Windows 11 Copilot update: will AI be foisted on businesses?

Microsoft has sparked confusion among its business customers after announcing a big new update – including the Windows Copilot AI – will be rolled into the existing version of Windows 11.

The company said that the Windows Copilot AI will be available via Windows Update from September 26, just a few days away. Much to everyone’s surprise, this will be delivered as a feature update to the current version of Windows 11 (22H2).

That announcement created concern amongst Microsoft’s business and enterprise customers, who were worried that AI features would be delivered to end users before companies have had time to evaluate whether they are suitable. However, the company insists sysadmins will have control over whether or not Windows Copilot is deployed to their desktops.

“On September 26, Copilot in Windows will start to roll out in September 2023 optional non-security update for Windows 11, version 22H2 – and will be available behind the commercial control for continuous innovation,” said Harjit Dhaliwal, senior product marketing manager for Windows Enterprise, in a Microsoft blog post.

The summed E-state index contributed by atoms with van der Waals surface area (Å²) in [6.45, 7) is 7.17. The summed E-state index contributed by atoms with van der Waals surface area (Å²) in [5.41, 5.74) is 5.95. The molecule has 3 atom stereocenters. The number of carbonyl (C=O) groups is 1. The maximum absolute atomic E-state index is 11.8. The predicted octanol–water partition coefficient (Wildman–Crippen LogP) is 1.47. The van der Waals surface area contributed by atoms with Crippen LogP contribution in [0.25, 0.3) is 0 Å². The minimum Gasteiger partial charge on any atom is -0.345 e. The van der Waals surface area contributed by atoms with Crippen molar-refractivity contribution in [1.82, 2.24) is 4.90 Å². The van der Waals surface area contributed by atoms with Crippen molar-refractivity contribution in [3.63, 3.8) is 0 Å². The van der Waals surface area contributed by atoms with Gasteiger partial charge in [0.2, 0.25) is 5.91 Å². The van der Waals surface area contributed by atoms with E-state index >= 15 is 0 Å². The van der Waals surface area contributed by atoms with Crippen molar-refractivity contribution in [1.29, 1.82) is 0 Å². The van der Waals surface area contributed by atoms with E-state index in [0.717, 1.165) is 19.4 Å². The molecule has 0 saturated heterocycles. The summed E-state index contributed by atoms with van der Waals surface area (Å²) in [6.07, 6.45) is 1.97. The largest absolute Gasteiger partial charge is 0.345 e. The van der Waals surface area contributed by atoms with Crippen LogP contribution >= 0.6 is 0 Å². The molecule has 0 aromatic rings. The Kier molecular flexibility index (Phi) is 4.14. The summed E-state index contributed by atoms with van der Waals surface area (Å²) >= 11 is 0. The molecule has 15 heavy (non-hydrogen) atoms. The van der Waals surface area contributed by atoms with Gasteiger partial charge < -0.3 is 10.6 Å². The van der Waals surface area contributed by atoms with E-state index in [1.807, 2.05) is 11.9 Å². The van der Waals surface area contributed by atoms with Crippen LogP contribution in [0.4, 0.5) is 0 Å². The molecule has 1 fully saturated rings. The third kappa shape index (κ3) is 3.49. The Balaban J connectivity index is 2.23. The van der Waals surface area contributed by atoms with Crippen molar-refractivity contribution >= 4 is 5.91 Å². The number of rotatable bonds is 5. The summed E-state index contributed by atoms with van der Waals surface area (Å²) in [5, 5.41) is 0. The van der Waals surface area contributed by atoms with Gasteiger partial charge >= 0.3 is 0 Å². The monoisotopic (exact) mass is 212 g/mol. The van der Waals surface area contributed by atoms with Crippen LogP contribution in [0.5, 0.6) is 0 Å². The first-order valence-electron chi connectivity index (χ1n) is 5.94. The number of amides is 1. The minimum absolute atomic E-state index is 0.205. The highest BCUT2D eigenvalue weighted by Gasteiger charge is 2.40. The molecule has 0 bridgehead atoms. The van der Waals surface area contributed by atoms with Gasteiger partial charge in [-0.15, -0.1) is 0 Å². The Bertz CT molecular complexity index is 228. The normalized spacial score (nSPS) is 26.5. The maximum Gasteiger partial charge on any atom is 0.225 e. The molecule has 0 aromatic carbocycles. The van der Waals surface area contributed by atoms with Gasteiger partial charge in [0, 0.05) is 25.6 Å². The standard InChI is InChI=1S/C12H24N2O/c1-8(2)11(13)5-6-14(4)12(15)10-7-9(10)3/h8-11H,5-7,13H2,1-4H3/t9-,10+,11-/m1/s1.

“It will later be included in Windows 11, version 23H2, the annual feature update for Window 11, which will be released in Q4 of this calendar year. With the feature update, Copilot in Windows will be on by default, but under your control with Microsoft Intune policy or Group Policy.”

Sysadmins will still need to be on their toes when deploying the update, with the AI features turned on by default. Small businesses that don’t use Intune or Group Policy may also find the AI features simply appear on staff computers as part of the regular Windows Update cycle.

Windows 11 Copilot features

The Windows Copilot appears on the Windows 11 taskbar, in a prominent position right next to the search bar. It’s also activated with the Windows + C shortcut and appears in a pane on the right-hand side of the screen.

The big question will be how deeply integrated it is into the operating system. The beta version is little more than the Bing chat assistant with occasional – and often erroneous – access to Windows settings. However, Microsoft’s demonstrations yesterday showed Windows Copilot interacting with applications such as Calendar, the new Outlook mail app and more.

Windows Copilot will be free, but the Microsoft 365 Copilot used to provide AI tools for Word, Excel and other “Office” apps will cost $30 per month when it’s launched on selected Enterprise and Business plans from November.

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Barry Collins

Barry has 20 years of experience working on national newspapers, websites and magazines. He was editor of PC Pro and is co-editor and co-owner of He has published a number of articles on TechFinitive covering data, innovation and cybersecurity.